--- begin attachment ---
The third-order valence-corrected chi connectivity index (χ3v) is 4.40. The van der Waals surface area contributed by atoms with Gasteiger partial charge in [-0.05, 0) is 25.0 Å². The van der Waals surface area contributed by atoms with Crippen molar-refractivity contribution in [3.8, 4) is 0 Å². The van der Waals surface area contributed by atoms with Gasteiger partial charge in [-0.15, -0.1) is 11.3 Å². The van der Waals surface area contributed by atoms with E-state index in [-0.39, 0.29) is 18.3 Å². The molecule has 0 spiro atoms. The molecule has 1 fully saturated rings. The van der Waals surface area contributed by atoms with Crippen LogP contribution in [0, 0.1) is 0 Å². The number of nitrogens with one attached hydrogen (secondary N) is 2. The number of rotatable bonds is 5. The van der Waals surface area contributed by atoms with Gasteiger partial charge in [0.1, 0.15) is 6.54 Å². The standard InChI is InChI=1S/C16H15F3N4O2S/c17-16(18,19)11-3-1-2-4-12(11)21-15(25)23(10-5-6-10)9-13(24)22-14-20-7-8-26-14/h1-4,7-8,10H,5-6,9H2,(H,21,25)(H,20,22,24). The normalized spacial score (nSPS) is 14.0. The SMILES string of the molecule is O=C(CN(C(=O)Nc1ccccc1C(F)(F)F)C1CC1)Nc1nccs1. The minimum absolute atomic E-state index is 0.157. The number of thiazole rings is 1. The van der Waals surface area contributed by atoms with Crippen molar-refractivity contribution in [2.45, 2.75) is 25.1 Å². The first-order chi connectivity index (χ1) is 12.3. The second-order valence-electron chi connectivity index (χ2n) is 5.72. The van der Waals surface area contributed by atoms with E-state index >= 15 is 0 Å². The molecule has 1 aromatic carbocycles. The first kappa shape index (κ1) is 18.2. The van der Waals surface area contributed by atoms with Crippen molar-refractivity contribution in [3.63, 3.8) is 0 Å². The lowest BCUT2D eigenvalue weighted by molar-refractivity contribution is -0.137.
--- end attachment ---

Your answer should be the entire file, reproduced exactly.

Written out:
The third-order valence-corrected chi connectivity index (χ3v) is 4.40. The van der Waals surface area contributed by atoms with Gasteiger partial charge in [-0.05, 0) is 25.0 Å². The van der Waals surface area contributed by atoms with Crippen molar-refractivity contribution in [3.8, 4) is 0 Å². The van der Waals surface area contributed by atoms with Gasteiger partial charge in [-0.15, -0.1) is 11.3 Å². The van der Waals surface area contributed by atoms with E-state index in [-0.39, 0.29) is 18.3 Å². The molecule has 0 spiro atoms. The molecule has 1 fully saturated rings. The van der Waals surface area contributed by atoms with Crippen LogP contribution in [0, 0.1) is 0 Å². The number of nitrogens with one attached hydrogen (secondary N) is 2. The number of rotatable bonds is 5. The van der Waals surface area contributed by atoms with Gasteiger partial charge in [0.1, 0.15) is 6.54 Å². The standard InChI is InChI=1S/C16H15F3N4O2S/c17-16(18,19)11-3-1-2-4-12(11)21-15(25)23(10-5-6-10)9-13(24)22-14-20-7-8-26-14/h1-4,7-8,10H,5-6,9H2,(H,21,25)(H,20,22,24). The normalized spacial score (nSPS) is 14.0. The SMILES string of the molecule is O=C(CN(C(=O)Nc1ccccc1C(F)(F)F)C1CC1)Nc1nccs1. The minimum absolute atomic E-state index is 0.157. The number of thiazole rings is 1. The van der Waals surface area contributed by atoms with Crippen molar-refractivity contribution in [2.45, 2.75) is 25.1 Å². The first-order chi connectivity index (χ1) is 12.3. The second-order valence-electron chi connectivity index (χ2n) is 5.72. The van der Waals surface area contributed by atoms with E-state index >= 15 is 0 Å². The molecule has 1 aromatic carbocycles. The first kappa shape index (κ1) is 18.2. The van der Waals surface area contributed by atoms with Crippen molar-refractivity contribution in [3.63, 3.8) is 0 Å². The lowest BCUT2D eigenvalue weighted by molar-refractivity contribution is -0.137.